GRAND RAPIDS, Mich. (WOOD) — The coldest air mass in decades will descend over the Great Lakes this weekend. Check out the noon time temps below. You can follow those wind arrows right from the North Pole.
Today we join 1945, 1947, 1954 and 1980 that has also received a trace of snow on May 8th. Fairly rare event when you have to go back to 40 years the last time it has happened. Even more impressive is the 1-4 inches of snow that has fallen in and around Marquette.
The magnitude of the cold will be quite impressive, driving deep into the south.
The magnitude of the cold is impressive with no less than 17 states included in a freeze warning or advisory tonight. I’m sure folks in Northern Georgia thought they were past their last freeze.
A huge chunk of the Eastern U.S. will wake up to lows in the 20s Saturday morning that could spread as far south as Tennessee and western North Carolina.
Saturday morning will be the coldest morning, with widespread 20s. Only the immediate lakeshore areas have a chance of remaining in the 30s in southwest Lower Michigan.
Of course, the National Weather Service has triggered a freeze warning for tonight and Saturday morning, as many flowers and fruit trees have begun to bud and blossom. Looking down the road, next Tuesday morning could lead to another widespread freeze event.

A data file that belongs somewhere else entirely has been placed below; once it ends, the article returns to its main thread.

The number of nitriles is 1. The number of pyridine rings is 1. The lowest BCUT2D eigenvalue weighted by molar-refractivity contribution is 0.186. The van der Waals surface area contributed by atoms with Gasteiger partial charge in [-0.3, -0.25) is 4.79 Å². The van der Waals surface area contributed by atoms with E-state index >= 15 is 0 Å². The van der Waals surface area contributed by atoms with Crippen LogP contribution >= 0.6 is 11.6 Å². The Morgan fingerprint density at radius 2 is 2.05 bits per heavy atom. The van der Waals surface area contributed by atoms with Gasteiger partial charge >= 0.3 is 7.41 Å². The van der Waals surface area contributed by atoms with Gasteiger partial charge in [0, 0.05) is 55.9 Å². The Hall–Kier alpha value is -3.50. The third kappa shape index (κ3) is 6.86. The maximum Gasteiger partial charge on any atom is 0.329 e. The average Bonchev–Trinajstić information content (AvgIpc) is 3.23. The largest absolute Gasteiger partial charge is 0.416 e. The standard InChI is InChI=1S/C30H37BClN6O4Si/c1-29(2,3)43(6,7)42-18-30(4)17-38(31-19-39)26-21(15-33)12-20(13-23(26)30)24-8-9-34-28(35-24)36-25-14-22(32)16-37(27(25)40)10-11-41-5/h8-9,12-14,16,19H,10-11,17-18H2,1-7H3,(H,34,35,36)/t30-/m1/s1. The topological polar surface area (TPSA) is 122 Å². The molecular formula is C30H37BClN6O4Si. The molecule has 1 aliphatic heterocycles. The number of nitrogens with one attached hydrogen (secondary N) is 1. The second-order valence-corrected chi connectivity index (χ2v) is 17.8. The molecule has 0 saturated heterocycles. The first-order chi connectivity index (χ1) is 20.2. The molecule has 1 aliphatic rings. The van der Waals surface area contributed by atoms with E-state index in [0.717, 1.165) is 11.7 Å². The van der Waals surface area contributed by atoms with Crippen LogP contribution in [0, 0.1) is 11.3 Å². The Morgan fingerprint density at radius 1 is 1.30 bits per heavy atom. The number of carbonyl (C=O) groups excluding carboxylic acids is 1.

Temperatures tonight will fall below freezing by 11pm and will remain there for at least eight consecutive hours.
A light west wind will help the immediate lakeshore possibly avoid the freeze.
Granted, we could experience damage to crops, but it could be worse. Although snowflakes will fly today and possibly Mother’s Day I think we’ll avoid accumulating snow. That will not be the case in the Eastern Great Lakes and New England.
Although the cold will be intense, it appears Grand Rapids will avoid breaking most records. The one that we will come closest to is the record cold high temperature for Saturday. Muskegon has a decent shot of breaking the record low of 28 on Saturday morning as well.
After a colder-than-average April, all signs point to a May that will follow suit. The question becomes, when will we break into warmer temperatures? Every day in the 8-day forecast is expected to have below-average temperatures, although Friday is close. The average high temperature by May 16 is 70 degrees.
Going beyond that, the latest 8- to 14-day temperature outlook still has shades of blue over us, but at least the above-average temperatures are creeping closer.
When one part of the country is coping with extreme cold, the other is typically dealing with the opposite. While we’ll have our furnaces kicking on, sections the Southwest U.S. will be searching of air conditioning.
It’s just a matter of time before that warmth spreads north. Last year it took awhile, and we had to wait until June 7 for the first 80-degree temperature. Hopefully it won’t take as long this year.